Two killed in sword attack on Sweden school
(AFP) A masked man brandishing a sword broke into a school in Sweden on Thursday, killing two people and seriously wounding two others before being shot by police.
The attack took place in the southwestern town of Trollhattan at a school for children aged between six and 15, shocking a nation where such violence is rare.
Media reports said the assailant was wearing a Star Wars mask, and school children initially thought it was a prank or a Halloween costume.
One teacher was found dead at the school, while a second victim died in hospital several hours later.
Swedish media reported the second victim was a young boy.
"We cannot confirm the second victim's identity yet as the family is in the process of being informed," hospital spokesman Nicklas Claesson told AFP.
Hospital staff had previously confirmed that two boys, aged 11 and 15, were in critical condition with stab wounds, while another teacher who was seriously wounded in the attack was also being operated on.
Assailant shot by police
The assailant, a 21-year-old man from Trollhattan who was shot by police at the scene, was also in critical condition, they said.
Police were alerted about the incident at 10:10 am (0810 GMT) and have already identified the attacker.
However they have not disclosed any information about him and the motive for the attack remains unclear.
"When we first saw him, we thought it was a joke. He was wearing a mask and black clothes and (carrying) a long sword. Some students wanted to take their picture with him and feel the sword," one unidentified student told news agency TT.
When the man started attacking people, he quickly realised it wasn't a joke and fled as the assailant went from classroom to classroom looking for victims.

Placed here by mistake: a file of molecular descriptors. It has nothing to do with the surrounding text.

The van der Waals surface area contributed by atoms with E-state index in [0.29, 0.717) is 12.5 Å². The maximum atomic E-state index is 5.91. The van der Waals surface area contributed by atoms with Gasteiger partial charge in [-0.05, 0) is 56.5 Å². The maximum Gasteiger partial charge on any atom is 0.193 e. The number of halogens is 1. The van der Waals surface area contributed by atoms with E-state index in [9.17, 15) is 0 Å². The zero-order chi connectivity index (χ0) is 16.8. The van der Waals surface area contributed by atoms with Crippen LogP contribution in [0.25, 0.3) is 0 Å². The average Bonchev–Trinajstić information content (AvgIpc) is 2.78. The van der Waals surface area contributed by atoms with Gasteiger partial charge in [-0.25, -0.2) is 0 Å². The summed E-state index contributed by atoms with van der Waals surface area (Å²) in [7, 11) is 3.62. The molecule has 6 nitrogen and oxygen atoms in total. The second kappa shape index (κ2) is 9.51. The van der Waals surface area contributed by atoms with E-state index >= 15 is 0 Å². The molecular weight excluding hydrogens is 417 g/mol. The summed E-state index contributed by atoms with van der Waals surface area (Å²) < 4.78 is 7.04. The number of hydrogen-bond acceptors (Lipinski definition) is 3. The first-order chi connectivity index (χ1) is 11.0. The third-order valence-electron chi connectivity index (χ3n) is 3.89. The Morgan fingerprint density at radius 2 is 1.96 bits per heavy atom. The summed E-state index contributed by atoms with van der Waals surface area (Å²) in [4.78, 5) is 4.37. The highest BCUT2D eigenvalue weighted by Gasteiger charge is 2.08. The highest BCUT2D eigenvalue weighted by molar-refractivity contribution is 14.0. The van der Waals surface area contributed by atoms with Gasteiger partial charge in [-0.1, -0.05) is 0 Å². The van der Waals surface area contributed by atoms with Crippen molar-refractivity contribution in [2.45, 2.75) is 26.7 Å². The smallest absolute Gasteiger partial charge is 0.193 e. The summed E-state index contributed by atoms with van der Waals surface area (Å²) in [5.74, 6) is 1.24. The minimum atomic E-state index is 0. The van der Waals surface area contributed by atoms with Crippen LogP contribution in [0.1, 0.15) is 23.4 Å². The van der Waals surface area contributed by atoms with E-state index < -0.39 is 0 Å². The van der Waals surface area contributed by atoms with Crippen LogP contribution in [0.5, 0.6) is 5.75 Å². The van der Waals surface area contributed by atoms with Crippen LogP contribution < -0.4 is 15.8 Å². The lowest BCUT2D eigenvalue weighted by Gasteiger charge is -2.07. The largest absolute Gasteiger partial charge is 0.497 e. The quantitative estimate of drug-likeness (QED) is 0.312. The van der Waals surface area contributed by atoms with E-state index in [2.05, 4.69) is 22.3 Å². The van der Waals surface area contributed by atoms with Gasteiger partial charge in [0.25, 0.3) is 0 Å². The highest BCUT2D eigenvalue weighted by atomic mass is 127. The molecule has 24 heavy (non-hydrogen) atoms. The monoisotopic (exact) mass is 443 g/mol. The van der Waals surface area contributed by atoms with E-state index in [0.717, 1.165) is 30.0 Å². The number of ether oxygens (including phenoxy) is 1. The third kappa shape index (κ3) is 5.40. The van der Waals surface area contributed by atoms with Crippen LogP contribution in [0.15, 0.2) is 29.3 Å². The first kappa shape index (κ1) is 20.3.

TT said several knives were used in the attack.
"A lot of confusion" at the school
Police said there was "a lot of confusion" at the school, saying there were still pupils and teachers inside more than two hours after the attack.
According to its website, the Kronan school has around 400 pupils, including many newly-arrived immigrants.
Swedish media described it as a "problem school".
It had been criticised by the Swedish Schools Inspectorate for its lax security and on account of a number of disruptions which prevented the pupils from learning.
Teachers had complained to the inspectorate about the school library and cafe being open to the public and creating an insecure environment for the children, TT reported.
Swedish Prime Minister Stefan Lofven was expected to visit the town later on Thursday, parliament's Twitter account said.
"This is a black day for Sweden," Lofven said in a statement.
"My thoughts go to the victims and their families, the students and staff, and the entire community. No words can describe what they're going through right now."
Crisis teams at school
Crisis teams were at the school assisting parents and students.
But some parents outside were unhappy at the way the school handled the attack.
"No one from the school called me. I found out what happened from a neighbour when I was carrying out the trash. I got into my car and came here," one father told TT after being reunited with his young daughter.
The girl, who was not identified, said the head teacher had come into her classroom and told them to stay inside and lock the door.
"We didn't know what was happening," she said.
Trollhattan is an industrial town of 57,000 and home to the former Swedish carmaker Saab which filed for bankruptcy in 2012.
School attacks are rare in normally-tranquil Sweden.
A 1961 school shooting in Kungalv, in southwestern Sweden, left one person dead and six others injured.
No other mass shootings have occurred since then, though at least one attack has been foiled, in the southern city of Malmo in 2004. Other threats have been issued but not followed through.